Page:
Poll: Trump maintains strong support in Kentucky amid impeachment trial

Poll: Trump maintains strong support in Kentucky amid impeachment trial
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A majority of Kentucky voters do not want to see the Senate convict former President TrumpDonald TrumpHouse votes to condemn Chinese government over Hong Kong Former Vice President Walter Mondale dies at age 93 White House readies for Chauvin verdict MORE of inciting an insurrection at the U.S. Capitol, according to a new survey from Mason-Dixon Polling and Research. 

A slight majority of respondents — 51 percent — said they would oppose Trump’s conviction in his impeachment trial should the Senate find him guilty of stoking an effort by his supporters to storm the Capitol and disrupt the congressional certification of the Electoral College vote last month. 

By comparison, 41 percent said they believe Trump should be convicted on the charges, while another 8 percent remain undecided on the matter, the poll found. 


The poll, conducted just days before Trump’s impeachment trial began, suggests that the former president continues to pull strong support from the same voters who backed his unsuccessful bid for a second term in the White House. 

Trump carried Kentucky in the November presidential election by nearly 26 points, marking one of his largest margins of victory in any state.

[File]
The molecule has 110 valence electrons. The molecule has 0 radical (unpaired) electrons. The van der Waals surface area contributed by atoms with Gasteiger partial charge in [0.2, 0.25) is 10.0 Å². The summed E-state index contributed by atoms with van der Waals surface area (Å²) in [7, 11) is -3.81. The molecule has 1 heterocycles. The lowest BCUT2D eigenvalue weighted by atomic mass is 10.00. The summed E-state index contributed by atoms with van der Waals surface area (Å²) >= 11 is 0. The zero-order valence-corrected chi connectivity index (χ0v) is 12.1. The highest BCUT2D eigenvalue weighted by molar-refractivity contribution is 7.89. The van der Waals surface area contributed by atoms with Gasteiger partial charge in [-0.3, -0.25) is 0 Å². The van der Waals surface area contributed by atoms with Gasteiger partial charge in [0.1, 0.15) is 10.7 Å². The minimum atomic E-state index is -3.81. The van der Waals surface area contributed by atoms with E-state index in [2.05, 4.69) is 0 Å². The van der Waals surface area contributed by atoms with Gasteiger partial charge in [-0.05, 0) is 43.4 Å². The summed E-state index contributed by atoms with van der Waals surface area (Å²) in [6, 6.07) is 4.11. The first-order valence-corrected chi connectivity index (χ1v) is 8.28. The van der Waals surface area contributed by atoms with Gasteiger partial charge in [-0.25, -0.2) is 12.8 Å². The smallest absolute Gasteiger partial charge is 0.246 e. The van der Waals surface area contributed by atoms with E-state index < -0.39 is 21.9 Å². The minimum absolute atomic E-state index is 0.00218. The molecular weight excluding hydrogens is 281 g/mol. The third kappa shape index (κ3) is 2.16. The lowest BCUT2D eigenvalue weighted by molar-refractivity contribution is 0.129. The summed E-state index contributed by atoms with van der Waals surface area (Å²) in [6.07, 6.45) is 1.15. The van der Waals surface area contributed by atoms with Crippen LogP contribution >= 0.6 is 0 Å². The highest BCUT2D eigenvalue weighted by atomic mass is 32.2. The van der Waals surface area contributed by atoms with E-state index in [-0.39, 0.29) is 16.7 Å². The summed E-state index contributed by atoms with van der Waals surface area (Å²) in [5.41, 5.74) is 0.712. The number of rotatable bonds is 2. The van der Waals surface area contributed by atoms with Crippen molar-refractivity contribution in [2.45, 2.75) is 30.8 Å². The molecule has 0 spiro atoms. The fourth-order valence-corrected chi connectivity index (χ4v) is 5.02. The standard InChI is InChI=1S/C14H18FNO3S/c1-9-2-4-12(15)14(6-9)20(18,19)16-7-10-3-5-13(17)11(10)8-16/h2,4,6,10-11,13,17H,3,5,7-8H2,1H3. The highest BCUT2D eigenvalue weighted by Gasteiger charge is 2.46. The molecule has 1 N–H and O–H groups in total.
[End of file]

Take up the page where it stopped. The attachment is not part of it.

Trump’s impeachment trial in the Senate — his second in little more than a year — began this week, with House Democrats arguing that the former president had not only incited a riot at the U.S. Capitol on Jan. 6 but had spent months laying the foundation for his false claim that the 2020 election had been “stolen” from him.

Trump’s lawyers, meanwhile, have maintained that the former president’s rhetoric surrounding the election is protected free speech under the First Amendment. 

Kentucky Republican voters overwhelmingly believe that Trump should be acquitted of the charge, with 86 percent opposing his conviction and only 11 percent support it. Independent voters also lean in Trump’s favor, with 61 percent believing he should be acquitted and 29 percent supporting conviction, the Mason-Dixon poll found.

Sixty-nine percent of Democratic voters want to see the former president convicted compared to 11 percent who do not. 


President BidenJoe BidenObama, Clinton reflect on Mondale's legacy Biden, Harris commend Mondale in paving the way for female VP Mondale in last message to staff: 'Joe in the White House certainly helps' MORE, meanwhile, is beginning his term in office with an underwater approval rating in Kentucky. 

Thirty-nine percent of respondents said they approve of the job he is doing in the White House, while nearly half of those surveyed — 49 percent — said they disapprove of the new president’s performance. Twelve percent are unsure. 

Biden’s approval numbers suggest that his standing in the state hasn’t improved much since November, when he carried about 36 percent of the vote to Trump’s 62 percent. Still, his lackluster support in the state shouldn’t come as a surprise; no Democratic presidential candidate has won Kentucky since former President Clinton in 1996.

The Mason-Dixon poll is based on telephone interviews with 625 registered voters in Kentucky conducted Feb. 1-4. It has a margin of sampling error of 4 percentage points.